On October 26, 2018, in United States v. Haymond, No. 17-1672, the Supreme Court granted cert to address whether the Tenth Circuit correctly held unconstitutional and unenforceable the portions of 18 U.S.C. § 3583(k) that require a district court to revoke a defendant’s supervised release (imposed following a conviction for possession of child pornography) and to impose an enhanced term of reimprisonment (the defendant was otherwise facing a zero to two-year statutory range ordinarily applicable in Class C felony cases), following the district court’s finding by a preponderance of the evidence that the defendant violated the conditions of his release by committing a second sex offense. Section 3583(k) provides that if a person required to register under SORNA commits another sex offense under certain federal statutes, the district court shall revoke the term of supervised release and require the person to serve a term of imprisonment of not less than five years. The Tenth Circuit held that the statute was unconstitutional for two reasons: (1) it strips the sentencing judge of discretion to impose punishment within the statutorily prescribed range; and (2), it imposes heightened punishment on sex offenders based, not on their original crimes of conviction, but on new conduct for which they have not been convicted by a jury beyond a reasonable doubt.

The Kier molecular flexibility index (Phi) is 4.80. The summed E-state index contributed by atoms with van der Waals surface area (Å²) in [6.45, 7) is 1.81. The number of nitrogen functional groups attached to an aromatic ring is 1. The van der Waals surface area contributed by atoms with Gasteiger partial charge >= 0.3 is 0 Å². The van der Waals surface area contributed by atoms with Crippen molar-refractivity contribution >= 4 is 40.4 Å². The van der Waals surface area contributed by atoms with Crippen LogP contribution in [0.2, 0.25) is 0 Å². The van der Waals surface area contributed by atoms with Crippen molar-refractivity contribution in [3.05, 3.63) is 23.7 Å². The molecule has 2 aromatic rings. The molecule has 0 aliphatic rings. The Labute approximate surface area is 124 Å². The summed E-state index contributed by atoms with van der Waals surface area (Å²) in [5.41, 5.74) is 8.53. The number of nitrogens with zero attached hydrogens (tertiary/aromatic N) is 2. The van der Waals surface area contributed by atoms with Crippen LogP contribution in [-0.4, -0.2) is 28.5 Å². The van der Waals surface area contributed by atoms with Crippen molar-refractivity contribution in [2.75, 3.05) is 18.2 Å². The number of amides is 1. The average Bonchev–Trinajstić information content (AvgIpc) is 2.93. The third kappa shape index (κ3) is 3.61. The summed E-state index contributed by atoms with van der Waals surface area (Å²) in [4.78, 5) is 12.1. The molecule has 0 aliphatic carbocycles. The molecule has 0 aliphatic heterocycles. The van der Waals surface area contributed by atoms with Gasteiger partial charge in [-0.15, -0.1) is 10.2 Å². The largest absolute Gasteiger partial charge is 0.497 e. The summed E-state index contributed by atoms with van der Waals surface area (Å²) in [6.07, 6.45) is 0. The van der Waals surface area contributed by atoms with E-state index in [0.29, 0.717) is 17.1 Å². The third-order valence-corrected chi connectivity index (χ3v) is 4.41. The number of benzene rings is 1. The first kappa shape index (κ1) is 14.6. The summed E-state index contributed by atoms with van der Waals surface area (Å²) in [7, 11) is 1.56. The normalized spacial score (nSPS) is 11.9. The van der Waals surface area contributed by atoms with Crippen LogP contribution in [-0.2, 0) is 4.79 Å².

A link to the Petition (which contains the lower court opinion in Appendix A), Brief in Opposition, and Reply can be found here. The Training Division provides criminal defense resources on Constitutional and Statutory Challenges to SORNA, issues involving Probation/Supervised Release, and other important Sentencing Resources.